Friday, June 10, 2011

Beer for the Weekend - New Belgium Abbey Grand Cru

"Just when I thought I was out they pull me back in"*. Just like Michael Corleone and the illegitimate world, I've been pulled back in to New Belgium's new offerings. The Le Terroir was so good, I've heard various people think someone else made it. Le Terroir was one of the biggest surprise beers of the year for me and now, if I see it on tap somewhere, I'm going to order it.

*Just because, I feel I need to get something off my chest. I like The Godfather III (feel free to skip this italicized part if you don't care about my feelings for a 20 year old movie). It was the first of the Godfathers that I saw so that has something to do with it. I'm not going to say that it's in the same realm of the first 2, Godfather II is probably my favorite movie ever, but I think III is an acceptable movie. The opinion might turn on your feelings for Sofia Coppola who was almost indicted for murder for her performance in III and I can definitely understand the viewpoint that she was awful. There's a reason she's never acted again. But, and I can't stress this enough, I was 17 when III came out. I was walking around like Reggie Hammond when he got his first taste of freedom with Jack Cates. A friend back then used to have a joke that he knew he was too drunk when he got home if he thought he would hit on his mom and ask her to his room. I knew his mom, she wasn't a looker, she looked most like Molly Shannon in the "I'm 50" sketches on SNL. But I was 17, I would have given her a whirl and not thought twice about it. With that kind of attitude and mojo, Sofia Coppola making gnocchi with Andy Garcia worked for me and I thought about gnocchi a lot in my alone time. So without the distraction of Sofia Coppola ruining every scene, and in my eyes enhancing every scene, the rest of the movie can stand on its own. And it's not that bad, some good Vatican intrigue a good couple of scenes with Michael and Kay and a pretty crazy Andy Garcia wearing leather sport jackets. Everything was pretty enjoyable. Plus there was a great Harry Connick song at the end.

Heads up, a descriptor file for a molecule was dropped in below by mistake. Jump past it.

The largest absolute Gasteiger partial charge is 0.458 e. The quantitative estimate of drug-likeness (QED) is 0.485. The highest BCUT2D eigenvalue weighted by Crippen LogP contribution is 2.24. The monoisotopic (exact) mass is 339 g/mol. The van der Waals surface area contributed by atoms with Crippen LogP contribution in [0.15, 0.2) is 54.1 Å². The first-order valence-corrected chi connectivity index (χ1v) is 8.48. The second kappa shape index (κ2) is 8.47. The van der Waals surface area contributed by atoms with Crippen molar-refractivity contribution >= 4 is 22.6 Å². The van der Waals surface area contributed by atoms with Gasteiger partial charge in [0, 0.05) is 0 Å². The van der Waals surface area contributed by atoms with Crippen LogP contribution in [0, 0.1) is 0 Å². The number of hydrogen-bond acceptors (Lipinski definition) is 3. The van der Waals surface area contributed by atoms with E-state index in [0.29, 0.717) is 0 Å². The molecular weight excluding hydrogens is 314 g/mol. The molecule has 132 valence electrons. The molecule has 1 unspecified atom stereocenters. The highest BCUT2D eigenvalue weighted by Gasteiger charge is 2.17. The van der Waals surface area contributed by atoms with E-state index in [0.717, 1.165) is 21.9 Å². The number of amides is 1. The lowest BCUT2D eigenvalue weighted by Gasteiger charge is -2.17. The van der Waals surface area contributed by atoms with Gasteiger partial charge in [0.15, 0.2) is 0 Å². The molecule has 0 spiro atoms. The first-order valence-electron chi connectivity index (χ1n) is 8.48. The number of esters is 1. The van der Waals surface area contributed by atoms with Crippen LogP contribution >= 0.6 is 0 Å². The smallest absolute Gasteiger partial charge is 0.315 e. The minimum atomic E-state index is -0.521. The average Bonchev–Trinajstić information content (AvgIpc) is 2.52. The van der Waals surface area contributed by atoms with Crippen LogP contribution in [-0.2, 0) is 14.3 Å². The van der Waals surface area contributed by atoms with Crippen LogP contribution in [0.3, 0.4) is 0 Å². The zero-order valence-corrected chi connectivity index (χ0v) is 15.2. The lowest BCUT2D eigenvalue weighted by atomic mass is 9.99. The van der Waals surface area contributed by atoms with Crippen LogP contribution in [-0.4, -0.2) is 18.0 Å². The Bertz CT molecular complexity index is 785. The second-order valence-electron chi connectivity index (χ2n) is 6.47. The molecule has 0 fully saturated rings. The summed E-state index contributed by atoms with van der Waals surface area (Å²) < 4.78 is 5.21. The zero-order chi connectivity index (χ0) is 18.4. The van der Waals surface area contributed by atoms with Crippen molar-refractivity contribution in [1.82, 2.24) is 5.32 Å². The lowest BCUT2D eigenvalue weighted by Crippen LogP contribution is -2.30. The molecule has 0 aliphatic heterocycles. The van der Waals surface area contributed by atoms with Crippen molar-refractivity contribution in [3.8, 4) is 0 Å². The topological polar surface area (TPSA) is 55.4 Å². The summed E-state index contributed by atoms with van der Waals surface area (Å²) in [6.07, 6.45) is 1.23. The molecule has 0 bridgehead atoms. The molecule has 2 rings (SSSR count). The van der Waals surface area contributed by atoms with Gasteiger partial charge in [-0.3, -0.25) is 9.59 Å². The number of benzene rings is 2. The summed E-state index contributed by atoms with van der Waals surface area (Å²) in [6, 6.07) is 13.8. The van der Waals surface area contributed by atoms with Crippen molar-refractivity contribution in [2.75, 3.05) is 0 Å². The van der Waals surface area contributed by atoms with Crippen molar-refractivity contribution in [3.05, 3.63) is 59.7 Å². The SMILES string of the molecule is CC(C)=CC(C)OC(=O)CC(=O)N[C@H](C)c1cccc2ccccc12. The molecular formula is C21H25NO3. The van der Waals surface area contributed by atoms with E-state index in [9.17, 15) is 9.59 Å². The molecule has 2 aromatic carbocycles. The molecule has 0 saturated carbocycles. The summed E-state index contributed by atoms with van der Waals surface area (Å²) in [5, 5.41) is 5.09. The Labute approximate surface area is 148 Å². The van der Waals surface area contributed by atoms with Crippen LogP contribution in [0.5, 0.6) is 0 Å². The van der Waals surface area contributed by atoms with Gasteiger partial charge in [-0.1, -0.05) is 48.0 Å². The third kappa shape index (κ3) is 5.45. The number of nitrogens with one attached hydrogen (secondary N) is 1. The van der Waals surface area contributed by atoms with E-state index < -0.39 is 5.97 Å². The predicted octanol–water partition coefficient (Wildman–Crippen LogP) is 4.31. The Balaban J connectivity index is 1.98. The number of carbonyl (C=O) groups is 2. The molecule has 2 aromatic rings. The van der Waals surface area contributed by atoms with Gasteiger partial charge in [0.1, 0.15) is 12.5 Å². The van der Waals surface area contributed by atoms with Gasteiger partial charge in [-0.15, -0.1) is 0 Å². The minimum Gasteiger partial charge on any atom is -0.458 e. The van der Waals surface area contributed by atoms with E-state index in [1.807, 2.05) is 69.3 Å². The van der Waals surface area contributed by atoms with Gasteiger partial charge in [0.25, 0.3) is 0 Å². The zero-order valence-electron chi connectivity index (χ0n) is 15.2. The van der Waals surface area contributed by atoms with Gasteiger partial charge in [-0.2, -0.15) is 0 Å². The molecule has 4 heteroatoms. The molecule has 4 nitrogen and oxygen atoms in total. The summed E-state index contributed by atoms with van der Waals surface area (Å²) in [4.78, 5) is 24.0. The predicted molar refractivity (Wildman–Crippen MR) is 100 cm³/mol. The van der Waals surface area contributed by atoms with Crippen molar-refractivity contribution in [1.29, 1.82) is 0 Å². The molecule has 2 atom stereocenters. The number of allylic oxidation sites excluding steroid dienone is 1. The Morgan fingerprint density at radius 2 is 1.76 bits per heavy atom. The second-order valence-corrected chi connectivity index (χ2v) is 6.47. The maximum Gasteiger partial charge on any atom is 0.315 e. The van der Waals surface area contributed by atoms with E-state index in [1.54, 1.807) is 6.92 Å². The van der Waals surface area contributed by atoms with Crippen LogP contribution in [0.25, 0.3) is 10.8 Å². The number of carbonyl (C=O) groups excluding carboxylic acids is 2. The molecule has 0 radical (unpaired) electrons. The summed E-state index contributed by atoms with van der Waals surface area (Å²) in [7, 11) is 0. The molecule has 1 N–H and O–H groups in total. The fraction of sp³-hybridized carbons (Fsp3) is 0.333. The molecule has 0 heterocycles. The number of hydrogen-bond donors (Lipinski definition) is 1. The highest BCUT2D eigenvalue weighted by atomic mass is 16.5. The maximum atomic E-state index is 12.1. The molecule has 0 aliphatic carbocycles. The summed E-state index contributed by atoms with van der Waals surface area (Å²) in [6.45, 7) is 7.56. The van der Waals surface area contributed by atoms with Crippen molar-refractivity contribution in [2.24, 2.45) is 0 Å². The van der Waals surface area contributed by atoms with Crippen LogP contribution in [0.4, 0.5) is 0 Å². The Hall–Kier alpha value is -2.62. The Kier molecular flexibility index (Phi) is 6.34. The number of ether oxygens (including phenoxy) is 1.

New Belgium's newest beers to hit town are Super Cru and Abbey Grand Cru. Super Cru is basically Fat Tire with double the malt and hops plus some Asian pear juice and some saison yeast. I've never liked Fat Tire so I don't know if I'll ever try Super Cru. But, Abbey Grand Cru is up my alley. I like Abbey Ale, it's not something I ever buy, but I enjoy one every now and again. Abbey Grand Cru is basically a double version like the Super Cru.

Abbey Grand Cru should be the finest Belgian style beer New Belgium makes. Since I love a good Belgian beer, as well as most of our readers, Abbey Grand Cru is the beer for the weekend. Next week will be an expensive one with at least 1 and maybe 3 rare and tough to come by beers coming out, you're going to want to take it a little easy on the expensive beer. Abbey Grand Cru should be around $6-$8 for a large bottle, will be easy to find and will be a fine beer to drink all evening in anticipation for a crazy beer searching week.

15 comments:

  1. S*i*o* B*e*t, P*r*b*l*, and ...??

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  2. The most I ever enjoyed a beer in my life was the first time I had New Belgium Abbey Grand Cru at the New Belgium brewery in Fort Collins in 2006. I am very much looking forward to this.